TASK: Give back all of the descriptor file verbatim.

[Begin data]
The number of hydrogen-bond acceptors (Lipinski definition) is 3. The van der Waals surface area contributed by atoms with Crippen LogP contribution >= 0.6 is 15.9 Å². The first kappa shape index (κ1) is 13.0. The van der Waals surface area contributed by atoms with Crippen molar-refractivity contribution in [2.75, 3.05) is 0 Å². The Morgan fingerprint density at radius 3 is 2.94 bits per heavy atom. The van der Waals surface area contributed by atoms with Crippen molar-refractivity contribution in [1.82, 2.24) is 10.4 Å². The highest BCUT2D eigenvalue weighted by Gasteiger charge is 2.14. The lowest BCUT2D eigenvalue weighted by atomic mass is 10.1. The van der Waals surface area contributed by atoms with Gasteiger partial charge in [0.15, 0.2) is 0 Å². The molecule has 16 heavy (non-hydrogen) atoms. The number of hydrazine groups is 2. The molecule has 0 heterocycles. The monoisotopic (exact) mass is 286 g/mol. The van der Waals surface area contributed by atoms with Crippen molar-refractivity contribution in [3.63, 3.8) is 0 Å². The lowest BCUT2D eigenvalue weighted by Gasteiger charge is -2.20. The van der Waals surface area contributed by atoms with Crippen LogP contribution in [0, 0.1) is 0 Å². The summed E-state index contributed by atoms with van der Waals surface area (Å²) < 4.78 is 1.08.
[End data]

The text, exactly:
The number of hydrogen-bond acceptors (Lipinski definition) is 3. The van der Waals surface area contributed by atoms with Crippen LogP contribution >= 0.6 is 15.9 Å². The first kappa shape index (κ1) is 13.0. The van der Waals surface area contributed by atoms with Crippen molar-refractivity contribution in [2.75, 3.05) is 0 Å². The Morgan fingerprint density at radius 3 is 2.94 bits per heavy atom. The van der Waals surface area contributed by atoms with Crippen molar-refractivity contribution in [1.82, 2.24) is 10.4 Å². The highest BCUT2D eigenvalue weighted by Gasteiger charge is 2.14. The lowest BCUT2D eigenvalue weighted by atomic mass is 10.1. The van der Waals surface area contributed by atoms with Gasteiger partial charge in [0.15, 0.2) is 0 Å². The molecule has 16 heavy (non-hydrogen) atoms. The number of hydrazine groups is 2. The molecule has 0 heterocycles. The monoisotopic (exact) mass is 286 g/mol. The van der Waals surface area contributed by atoms with Crippen molar-refractivity contribution in [3.63, 3.8) is 0 Å². The lowest BCUT2D eigenvalue weighted by Gasteiger charge is -2.20. The van der Waals surface area contributed by atoms with Crippen LogP contribution in [0, 0.1) is 0 Å². The summed E-state index contributed by atoms with van der Waals surface area (Å²) < 4.78 is 1.08.